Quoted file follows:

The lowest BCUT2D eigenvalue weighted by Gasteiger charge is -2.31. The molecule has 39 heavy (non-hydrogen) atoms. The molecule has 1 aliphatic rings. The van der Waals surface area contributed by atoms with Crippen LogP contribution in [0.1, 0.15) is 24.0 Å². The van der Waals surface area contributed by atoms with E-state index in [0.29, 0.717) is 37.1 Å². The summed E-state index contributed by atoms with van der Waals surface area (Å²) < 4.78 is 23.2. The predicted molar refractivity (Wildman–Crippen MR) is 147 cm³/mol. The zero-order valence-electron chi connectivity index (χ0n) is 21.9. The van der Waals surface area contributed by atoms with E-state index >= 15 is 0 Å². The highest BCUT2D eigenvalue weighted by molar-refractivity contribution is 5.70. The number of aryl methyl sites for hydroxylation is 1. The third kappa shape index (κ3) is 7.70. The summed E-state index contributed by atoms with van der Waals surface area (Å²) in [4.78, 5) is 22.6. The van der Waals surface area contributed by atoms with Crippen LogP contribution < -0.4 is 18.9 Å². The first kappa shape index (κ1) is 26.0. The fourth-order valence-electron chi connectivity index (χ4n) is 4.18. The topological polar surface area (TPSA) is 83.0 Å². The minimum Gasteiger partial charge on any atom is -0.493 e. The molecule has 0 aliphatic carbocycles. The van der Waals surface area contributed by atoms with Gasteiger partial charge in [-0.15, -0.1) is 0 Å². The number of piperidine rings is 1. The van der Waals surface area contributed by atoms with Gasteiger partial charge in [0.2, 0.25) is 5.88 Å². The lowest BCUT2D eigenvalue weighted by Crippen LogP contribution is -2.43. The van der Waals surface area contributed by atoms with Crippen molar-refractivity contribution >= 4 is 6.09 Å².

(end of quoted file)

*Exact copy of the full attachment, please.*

The lowest BCUT2D eigenvalue weighted by Gasteiger charge is -2.31. The molecule has 39 heavy (non-hydrogen) atoms. The molecule has 1 aliphatic rings. The van der Waals surface area contributed by atoms with Crippen LogP contribution in [0.1, 0.15) is 24.0 Å². The van der Waals surface area contributed by atoms with E-state index in [0.29, 0.717) is 37.1 Å². The summed E-state index contributed by atoms with van der Waals surface area (Å²) < 4.78 is 23.2. The predicted molar refractivity (Wildman–Crippen MR) is 147 cm³/mol. The zero-order valence-electron chi connectivity index (χ0n) is 21.9. The van der Waals surface area contributed by atoms with E-state index >= 15 is 0 Å². The highest BCUT2D eigenvalue weighted by molar-refractivity contribution is 5.70. The number of aryl methyl sites for hydroxylation is 1. The third kappa shape index (κ3) is 7.70. The summed E-state index contributed by atoms with van der Waals surface area (Å²) in [4.78, 5) is 22.6. The van der Waals surface area contributed by atoms with Crippen LogP contribution < -0.4 is 18.9 Å². The first kappa shape index (κ1) is 26.0. The fourth-order valence-electron chi connectivity index (χ4n) is 4.18. The topological polar surface area (TPSA) is 83.0 Å². The minimum Gasteiger partial charge on any atom is -0.493 e. The molecule has 0 aliphatic carbocycles. The van der Waals surface area contributed by atoms with Gasteiger partial charge in [-0.15, -0.1) is 0 Å². The number of piperidine rings is 1. The van der Waals surface area contributed by atoms with Gasteiger partial charge in [0.2, 0.25) is 5.88 Å². The lowest BCUT2D eigenvalue weighted by Crippen LogP contribution is -2.43. The van der Waals surface area contributed by atoms with Crippen molar-refractivity contribution >= 4 is 6.09 Å².